3. Bailey M.J., Beily P.& Poutanen K. 1992. Interlaboratory testing and methods for assay of xylanase activity. J. Biotechnol. 23: 257–270.CrossRefGoogle Scholar
  4. Beg Q.K., Bharat B., Mukesh K. & Hoondal G.S. 2000. Enhanced production of a thermostable xylanase from Streptomyces sp. QG-11-3 and its application in biobleaching of eucalyptus kraft pulp. Enzyme Microb. Technol. 27: 459–466.PubMedCrossRefGoogle Scholar
  5. Beg Q.K., Kapoor M., Mahajan L. & Hoondal G.S. 2001. Microbial xylanases and their industrial applications: a review. Appl. Microbiol. Biotechnol. 56: 326–338.PubMedCrossRefGoogle Scholar
  6. Benson D.A., Cavanaugh M., Clark K., Karsch-Mizrachi I., Lipman D.J., Ostell J. & Sayers E.W. 2013. GenBank. Nucleic Acids Res. 41(Database issue): D36–D42.PubMedCrossRefGoogle Scholar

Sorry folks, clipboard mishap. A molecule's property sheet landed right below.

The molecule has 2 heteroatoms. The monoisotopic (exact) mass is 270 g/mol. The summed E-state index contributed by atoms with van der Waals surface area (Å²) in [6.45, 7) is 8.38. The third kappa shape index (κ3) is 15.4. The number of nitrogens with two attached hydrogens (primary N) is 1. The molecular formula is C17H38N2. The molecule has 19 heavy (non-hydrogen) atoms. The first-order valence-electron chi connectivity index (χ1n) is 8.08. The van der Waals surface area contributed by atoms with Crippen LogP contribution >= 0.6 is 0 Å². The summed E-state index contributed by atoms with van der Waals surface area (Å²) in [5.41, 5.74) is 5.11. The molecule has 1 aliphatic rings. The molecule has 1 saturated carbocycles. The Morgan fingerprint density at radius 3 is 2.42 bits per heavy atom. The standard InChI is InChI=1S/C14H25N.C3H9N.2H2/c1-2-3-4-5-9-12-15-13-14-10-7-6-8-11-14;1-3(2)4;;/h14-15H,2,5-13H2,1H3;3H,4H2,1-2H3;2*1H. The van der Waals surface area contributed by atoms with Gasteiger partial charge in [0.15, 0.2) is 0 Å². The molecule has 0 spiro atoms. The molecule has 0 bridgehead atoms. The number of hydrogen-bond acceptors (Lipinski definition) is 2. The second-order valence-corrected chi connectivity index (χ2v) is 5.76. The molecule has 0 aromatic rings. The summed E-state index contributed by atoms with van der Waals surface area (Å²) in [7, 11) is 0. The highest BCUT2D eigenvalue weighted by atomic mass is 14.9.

7. Collins T., Gerday C. & Feller G. 2005. Xylanases, xylanase families and extremophilic xylanases. FEMS Microbiol. Rev. 29: 3–23.PubMedCrossRefGoogle Scholar
  8. Corpet F. 1988. Multiple sequence alignment with hierarchical clustering. Nucleic Acids Res. 16: 10881–10890.PubMedCrossRefGoogle Scholar
  9. Dhanasekaran D., Sivamani P., Arunagrinathan N., Paneerselvum A. & Thajuddin N. 2005. Screening and identification of antibiotic producing strains of marine Streptomyces. J. Microbial World 7: 62–66.Google Scholar
  10. Dhiman S.S., Sharma J. & Battan B. 2008. Industrial applications and future prospects of microbial xylanases: a review. BioResources 3: 1377–1402.Google Scholar
  11. Ghose T.K. 1987. Measurement of cellulase activities. Pure Appl. Chem. 59: 257–268.CrossRefGoogle Scholar
  12. Gupta B.N., Mishra S. & Basak U.C. 2007. Occurrence of Streptomyces aurantiacus in mangroves of Bhitarkanika. Malaysian J. Microbiol. 3: 7–14.Google Scholar